The ATP tournaments just wrapped up here in Cincinnati, and my
mind's still on the tennis courts. As such, the back-and-forth
bidding war between Hewlett-Packard Company (
) and Dell Inc. (
) over 3PAR Inc. (
) seems reminiscent of the Isner/Mahut Wimbledon match in June --
you know, the match that lasted over 10 hours. Isner eventually
emerged victorious, but what about HPQ and DELL?
The two companies have been duking it out for weeks. It all
started when HPQ made an unsolicited $24-per-share bid that trumped
DELL's initial $18-per-share bid. The stakes have since been raised
-- multiple times -- and now HPQ has the upper hand with its
current bid of $30 per share. Let's take a quick look at these two
opponents, shall we?
Hewlett-Packard Company (
HPQ has been struggling lately, but the stock's technical
troubles were exacerbated when its former CEO Mark Hurd abruptly
resigned at the beginning of August. Since then, HPQ has shed
roughly 17% of its value, with its 10-day and 20-day moving
averages pressuring the shares steadily lower throughout this time.
In fact, HPQ hit a new 52-week low on Friday.
However, HPQ has rebounded from Friday's low, shooting ahead
roughly 2.9% so far today. The stock is now challenging its 10-day
moving average, which has not been surmounted since Aug. 4.
In fact, it seems that option players were counting on HPQ to
rebound off Friday's lows, as evidenced by Friday's activity at the
September 40 call. Roughly 5,300 contracts changed hands on this
front-month call -- 71% at the ask price, indicating they were
likely purchased. Open interest jumped by nearly 2,900 contracts
over the weekend, confirming that fresh bullish positions were
added here. With HPQ trading around $39.06, these 40-strike calls
are out of the money by less than one point.
For the September series, peak call open interest of 21,993
contracts can be found at the 42 strike. With another 21,531
contracts now open at the 40 strike, the heavy accumulations of
call open interest directly overhead could stall the stock's
progress going forward.
Friday's bullish activity is nothing out of the ordinary for HPQ.
The tech stock's Schaeffer's put/call open interest ratio (SOIR) is
currently docked at 0.66, in the bullishly biased 18th annual
Meanwhile, in the past two weeks, traders on the International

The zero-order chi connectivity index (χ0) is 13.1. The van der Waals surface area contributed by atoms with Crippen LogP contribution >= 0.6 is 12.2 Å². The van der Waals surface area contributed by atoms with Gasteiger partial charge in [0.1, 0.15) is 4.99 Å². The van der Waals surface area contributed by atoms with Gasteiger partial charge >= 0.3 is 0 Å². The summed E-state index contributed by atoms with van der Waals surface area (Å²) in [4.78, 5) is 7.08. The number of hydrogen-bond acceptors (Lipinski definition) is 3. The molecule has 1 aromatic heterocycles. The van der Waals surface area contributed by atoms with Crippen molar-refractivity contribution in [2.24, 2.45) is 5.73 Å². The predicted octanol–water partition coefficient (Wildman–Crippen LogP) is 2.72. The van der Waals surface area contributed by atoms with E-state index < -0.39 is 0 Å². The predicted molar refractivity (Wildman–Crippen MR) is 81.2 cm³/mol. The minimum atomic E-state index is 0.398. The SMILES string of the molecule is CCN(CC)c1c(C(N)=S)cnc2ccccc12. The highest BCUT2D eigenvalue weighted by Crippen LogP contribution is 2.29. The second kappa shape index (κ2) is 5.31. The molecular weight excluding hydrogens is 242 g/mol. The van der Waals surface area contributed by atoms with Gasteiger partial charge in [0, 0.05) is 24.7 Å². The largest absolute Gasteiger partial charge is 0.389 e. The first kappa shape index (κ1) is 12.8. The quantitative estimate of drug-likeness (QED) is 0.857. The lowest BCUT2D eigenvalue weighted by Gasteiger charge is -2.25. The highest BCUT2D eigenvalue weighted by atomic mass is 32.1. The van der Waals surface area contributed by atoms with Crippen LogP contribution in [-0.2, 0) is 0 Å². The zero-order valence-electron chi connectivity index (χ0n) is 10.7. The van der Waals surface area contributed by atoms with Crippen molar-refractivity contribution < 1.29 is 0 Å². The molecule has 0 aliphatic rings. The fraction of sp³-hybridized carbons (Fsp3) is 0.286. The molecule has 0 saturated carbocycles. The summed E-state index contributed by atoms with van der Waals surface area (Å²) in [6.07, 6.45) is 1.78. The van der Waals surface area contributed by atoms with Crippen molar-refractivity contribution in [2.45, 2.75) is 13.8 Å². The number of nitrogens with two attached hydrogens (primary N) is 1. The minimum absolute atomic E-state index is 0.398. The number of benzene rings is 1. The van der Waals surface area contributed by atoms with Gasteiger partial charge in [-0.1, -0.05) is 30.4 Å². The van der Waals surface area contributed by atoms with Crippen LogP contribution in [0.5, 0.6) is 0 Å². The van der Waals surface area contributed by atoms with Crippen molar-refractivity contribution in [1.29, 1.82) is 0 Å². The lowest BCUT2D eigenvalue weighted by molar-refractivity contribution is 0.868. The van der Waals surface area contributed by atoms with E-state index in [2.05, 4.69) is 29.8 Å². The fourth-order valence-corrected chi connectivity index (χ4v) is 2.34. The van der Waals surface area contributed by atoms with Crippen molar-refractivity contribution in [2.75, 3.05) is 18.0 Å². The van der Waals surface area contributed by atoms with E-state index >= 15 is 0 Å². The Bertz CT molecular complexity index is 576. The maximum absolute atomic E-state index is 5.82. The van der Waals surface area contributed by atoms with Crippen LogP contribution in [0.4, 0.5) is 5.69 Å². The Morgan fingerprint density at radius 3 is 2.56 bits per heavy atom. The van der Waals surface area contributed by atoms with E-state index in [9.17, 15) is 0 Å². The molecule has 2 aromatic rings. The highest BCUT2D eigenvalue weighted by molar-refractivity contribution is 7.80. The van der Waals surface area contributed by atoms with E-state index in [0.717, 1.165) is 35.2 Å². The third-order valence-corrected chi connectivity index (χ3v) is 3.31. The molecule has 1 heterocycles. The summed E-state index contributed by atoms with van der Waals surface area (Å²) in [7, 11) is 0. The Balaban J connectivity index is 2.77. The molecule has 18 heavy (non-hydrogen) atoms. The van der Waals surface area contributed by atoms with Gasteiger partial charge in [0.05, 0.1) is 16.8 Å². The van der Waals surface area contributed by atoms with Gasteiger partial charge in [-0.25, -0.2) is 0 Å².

Securities Exchange (ISE) and Chicago Board Options Exchange (
) have bought to open 3.3 calls for every put purchased, a ratio
which ranks above 81% of all other readings taken during the last
year. In other words, speculators on the ISE and CBOE have seldom
initiated bullish bets on HPQ at a faster clip.
While HPQ has indeed bounced from its Friday nadir, the tech
stock is by no means in the clear. With several layers of trendline
resistance -- as well as potential options-related resistance --
looming overhead, HPQ has its work cut out for it. Should the
shares be rejected at any of several resistance levels, a
capitulation by the bulls could pressure the shares to new
Dell Inc. (
Sector peer DELL hasn't been doing so hot lately, either, with
the tech stock down 18% year-to-date. Since the beginning of
August, DELL has been range-bound in the $11.50 to $12.50
neighborhood, with the upper rail of this range reinforced by its
descending 10-week moving average, now docked just above $12.50.
This moving average has served as both support and resistance to
DELL in the past, with the latter currently the case.
Understandably, option players have adopted a bearish attitude
toward DELL recently, with the ISE reporting that 1.13 puts have
been bought to open for every call purchased during the past few
weeks. This ratio ranks in the 85th percentile of its annual range,
suggesting that traders on the ISE have scooped up puts on DELL at
a faster clip just 15% of the time during the past year.
Meanwhile, DELL sports a call-heavy SOIR of 0.57, which ranks
just eight percentage points away from an annual bullish peak. The
September 13 call is the most popular contract in the front-month
series, with a respectable 20,130 contracts in open interest.
Meanwhile, just 6,846 contracts can be found at the September 12
strike, which is site of peak put open interest.
Upon closer inspection, DELL's call-heavy SOIR may have been
influenced by the shorts. Despite a 10% drop in short interest
during the past two weeks, short interest still accounts for 3% of
the stock's available float. As such, a portion of these
out-of-the-money calls may have simply been purchased as hedges by
For the record, the 10% drop in short interest did little -- if
anything -- to help bolster the shares. With pessimism on the rise,
and technical and options-related resistance looming overhead, DELL
may continue to find itself range-bound, at least in the short
, as long as the bidding war drags on, both HPQ and DELL will
likely continue to struggle.
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